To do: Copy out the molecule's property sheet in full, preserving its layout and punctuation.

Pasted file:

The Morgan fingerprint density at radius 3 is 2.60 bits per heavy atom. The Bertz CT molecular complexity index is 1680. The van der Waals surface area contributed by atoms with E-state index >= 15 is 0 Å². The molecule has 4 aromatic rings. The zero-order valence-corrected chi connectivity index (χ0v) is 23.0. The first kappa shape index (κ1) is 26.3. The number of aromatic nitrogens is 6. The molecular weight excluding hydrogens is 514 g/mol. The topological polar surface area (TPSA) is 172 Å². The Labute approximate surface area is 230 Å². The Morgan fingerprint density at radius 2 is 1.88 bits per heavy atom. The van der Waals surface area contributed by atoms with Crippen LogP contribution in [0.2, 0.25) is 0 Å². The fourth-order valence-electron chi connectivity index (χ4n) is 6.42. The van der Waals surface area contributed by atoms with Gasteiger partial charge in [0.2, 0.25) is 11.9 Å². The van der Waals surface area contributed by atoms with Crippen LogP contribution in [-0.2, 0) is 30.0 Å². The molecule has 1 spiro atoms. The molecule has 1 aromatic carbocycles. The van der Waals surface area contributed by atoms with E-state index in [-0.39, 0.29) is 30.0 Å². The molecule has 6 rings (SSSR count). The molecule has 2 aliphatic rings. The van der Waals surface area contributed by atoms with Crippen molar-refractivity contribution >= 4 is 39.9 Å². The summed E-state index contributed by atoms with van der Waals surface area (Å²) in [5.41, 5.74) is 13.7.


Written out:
The Morgan fingerprint density at radius 3 is 2.60 bits per heavy atom. The Bertz CT molecular complexity index is 1680. The van der Waals surface area contributed by atoms with E-state index >= 15 is 0 Å². The molecule has 4 aromatic rings. The zero-order valence-corrected chi connectivity index (χ0v) is 23.0. The first kappa shape index (κ1) is 26.3. The number of aromatic nitrogens is 6. The molecular weight excluding hydrogens is 514 g/mol. The topological polar surface area (TPSA) is 172 Å². The Labute approximate surface area is 230 Å². The Morgan fingerprint density at radius 2 is 1.88 bits per heavy atom. The van der Waals surface area contributed by atoms with Crippen LogP contribution in [0.2, 0.25) is 0 Å². The fourth-order valence-electron chi connectivity index (χ4n) is 6.42. The van der Waals surface area contributed by atoms with Gasteiger partial charge in [0.2, 0.25) is 11.9 Å². The van der Waals surface area contributed by atoms with Crippen LogP contribution in [-0.2, 0) is 30.0 Å². The molecule has 1 spiro atoms. The molecule has 1 aromatic carbocycles. The van der Waals surface area contributed by atoms with E-state index in [-0.39, 0.29) is 30.0 Å². The molecule has 6 rings (SSSR count). The molecule has 2 aliphatic rings. The van der Waals surface area contributed by atoms with Crippen molar-refractivity contribution >= 4 is 39.9 Å². The summed E-state index contributed by atoms with van der Waals surface area (Å²) in [5.41, 5.74) is 13.7.